The larger lakes include Teslin Lake, Atlin Lake, Tagish Lake, Marsh Lake, Lake Laberge, Kusawa Lake and Kluane Lake. Bennett Lake on the Klondike Gold Rush trail is a lake flowing into Nares Lake, with the greater part of its area within Yukon. Canada's highest point, Mount Logan, is in the territory's southwest. Mount Logan and a large part of Yukon's southwest are in Kluane National Park and Reserve, a UNESCO World Heritage Site. Other national parks include Ivvavik National Vuntut National Park in the north. Other watersheds include the Mackenzie River, the Peel Watershed and the Alsek–Tatshenshini, a number of rivers flowing directly into the Beaufort Sea; the two main Yukon rivers flowing into the Mackenzie in the Northwest Territories are the Liard River in the southeast and the Peel River and its tributaries in the northeast. Notable widespread tree species within Yukon are white spruce. Many trees are stunted because of severe climate; the capital, Whitehorse, is the largest city, with about three-quarters of the population.
British Columbia Northwest Territories Alaska, United States While the average winter temperature in Yukon is mild by Canadian arctic standards, no other place in North America gets as cold as Yukon during extreme cold snaps. The temperature has dropped down to −60 °C three times, 1947, 1954, 1968; the most extreme cold snap occurred in February 1947 when the abandoned town of Snag dropped down to −63.0 °C. Unlike most of Canada where the most extreme heat waves occur in July and September, Yukon's extreme heat tends to occur in June and May. Yukon has recorded 36 °C three times; the first time was in June 1969 when Mayo recorded a temperature of 36.1 °C. 14 years this record was beaten when Forty Mile recorded 36 °C in May 1983. The old record was broken 21 years in June 2004 when the Mayo Road weather station, located just northwest of Whitehorse, recorded a temperature of 36.5 °C. The 2016 census reported a Yukon population of 35,874, an increase of 5.8% from 2011. With a land area of 474,712.64 km2, it had a population de
Senate of Canada
The Senate of Canada is the upper house of the Parliament of Canada, along with the House of Commons and the Monarch. The Senate is modelled after the British House of Lords and consists of 105 members appointed by the Governor General on the advice of the Prime Minister. Seats are assigned on a regional basis: four regions—defined as Ontario, the Maritime provinces, the Western provinces—each receive 24 seats, with the remaining portions of the country—Newfoundland and Labrador receiving 6 seats and the three northern territories each assigned the remaining one seat. Senators may serve until they reach the age of 75. While the Senate is the upper house of Parliament and the House of Commons is the lower house, this does not imply the Senate is more powerful than the House of Commons, it entails that its members and officers outrank the members and officers of the Commons in the order of precedence for the purposes of protocol. As a matter of practice and custom, the Commons is the dominant chamber.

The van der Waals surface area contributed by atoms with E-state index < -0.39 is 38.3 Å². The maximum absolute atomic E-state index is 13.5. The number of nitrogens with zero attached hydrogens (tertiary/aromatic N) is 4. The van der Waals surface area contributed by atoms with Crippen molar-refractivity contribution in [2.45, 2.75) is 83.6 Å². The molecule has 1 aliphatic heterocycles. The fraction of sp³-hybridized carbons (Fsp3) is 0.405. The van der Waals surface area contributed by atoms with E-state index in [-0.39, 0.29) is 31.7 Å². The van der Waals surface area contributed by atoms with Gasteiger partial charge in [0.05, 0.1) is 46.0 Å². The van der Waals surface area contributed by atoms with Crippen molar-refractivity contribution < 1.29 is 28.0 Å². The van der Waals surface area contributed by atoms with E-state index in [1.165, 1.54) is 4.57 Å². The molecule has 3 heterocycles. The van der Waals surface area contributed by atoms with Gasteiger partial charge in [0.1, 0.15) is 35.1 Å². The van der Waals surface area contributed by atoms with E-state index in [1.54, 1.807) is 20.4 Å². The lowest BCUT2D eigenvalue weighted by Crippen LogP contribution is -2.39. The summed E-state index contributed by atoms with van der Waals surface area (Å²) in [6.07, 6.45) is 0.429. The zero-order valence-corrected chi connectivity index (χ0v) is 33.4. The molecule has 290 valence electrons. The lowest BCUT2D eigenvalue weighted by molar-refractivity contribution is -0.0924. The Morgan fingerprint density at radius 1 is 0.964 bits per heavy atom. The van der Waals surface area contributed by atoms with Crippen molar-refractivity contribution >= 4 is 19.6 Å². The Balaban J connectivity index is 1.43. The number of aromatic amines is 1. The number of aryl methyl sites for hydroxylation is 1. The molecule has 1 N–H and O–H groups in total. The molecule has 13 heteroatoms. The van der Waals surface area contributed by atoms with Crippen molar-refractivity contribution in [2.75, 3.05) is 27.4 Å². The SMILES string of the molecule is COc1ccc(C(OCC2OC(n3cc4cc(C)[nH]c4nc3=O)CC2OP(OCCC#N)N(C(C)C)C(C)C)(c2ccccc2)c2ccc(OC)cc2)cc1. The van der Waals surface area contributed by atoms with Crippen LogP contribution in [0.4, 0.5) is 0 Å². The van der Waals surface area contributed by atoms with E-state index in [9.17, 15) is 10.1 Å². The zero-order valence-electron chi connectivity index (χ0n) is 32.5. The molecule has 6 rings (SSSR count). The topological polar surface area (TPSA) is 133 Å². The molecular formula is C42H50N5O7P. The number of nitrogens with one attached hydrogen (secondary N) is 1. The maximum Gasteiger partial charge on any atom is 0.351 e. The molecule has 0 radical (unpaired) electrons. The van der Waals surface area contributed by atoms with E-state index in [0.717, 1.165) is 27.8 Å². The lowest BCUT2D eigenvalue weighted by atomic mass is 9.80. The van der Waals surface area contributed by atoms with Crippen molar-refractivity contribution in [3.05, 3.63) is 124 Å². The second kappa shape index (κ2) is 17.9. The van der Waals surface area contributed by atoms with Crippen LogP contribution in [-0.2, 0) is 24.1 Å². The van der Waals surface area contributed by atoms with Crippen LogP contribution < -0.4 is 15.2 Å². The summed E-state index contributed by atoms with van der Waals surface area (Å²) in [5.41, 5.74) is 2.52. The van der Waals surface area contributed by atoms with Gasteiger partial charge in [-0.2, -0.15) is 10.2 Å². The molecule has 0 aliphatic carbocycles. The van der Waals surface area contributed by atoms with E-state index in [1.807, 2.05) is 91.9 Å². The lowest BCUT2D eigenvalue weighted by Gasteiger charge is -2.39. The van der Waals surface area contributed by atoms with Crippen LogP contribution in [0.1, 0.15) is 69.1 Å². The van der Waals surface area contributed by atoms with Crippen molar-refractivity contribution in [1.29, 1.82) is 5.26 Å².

The prime minister and Cabinet are responsible to the House of Commons and remain in office only so long as they retain the confidence of the House of Commons. The approval of both chambers is necessary for legislation and, the Senate can reject bills passed by the Commons. Between 1867 and 1987, the Senate rejected fewer than two bills per year, but this has increased in more recent years. Although legislation can be introduced in either chamber, the majority of government bills originate in the House of Commons, with the Senate acting as the chamber of "sober second thought"; the Senate came into existence in 1867, when the Parliament of the United Kingdom passed the British North America Act 1867, uniting the Province of Canada with Nova Scotia and New Brunswick into a single federation, a dominion called Canada. The Canadian parliament was based on the Westminster model. Canada's first prime minister, Sir John A. Macdonald, described it as a body of "sober second thought" that would curb the "democratic excesses" of the elected House of Commons and provide regional representation.
He believed that if the House of Commons properly represented the population, the upper chamber should represent the regions. It was not meant to be more than a brake on the House of Commons. Therefore, it was deliberately made an appointed house, since an elected Senate might prove too popular and too powerful and be able to block the will of the House of Commons; the original Senate chamber was lost to the fire that consumed the Parliament Buildings in 1916. Subsequently, the Senate sat in the mineral room of what is today the Canadian Museum of Nature until 1922, when it relocated to Parliament Hill. With the Centre Block undergoing renovations, temporary chambers have been constructed in the Senate of Canada Building, where the Senate began meeting in 2019. Reform of the Senate has been an issue since its creation, mirrors pre-Confederation debates regarding appointed Legislative Councils in the former colonies; the federal Parliament first considered reform measures in 1874 and the Senate debated reforming itself in 1909.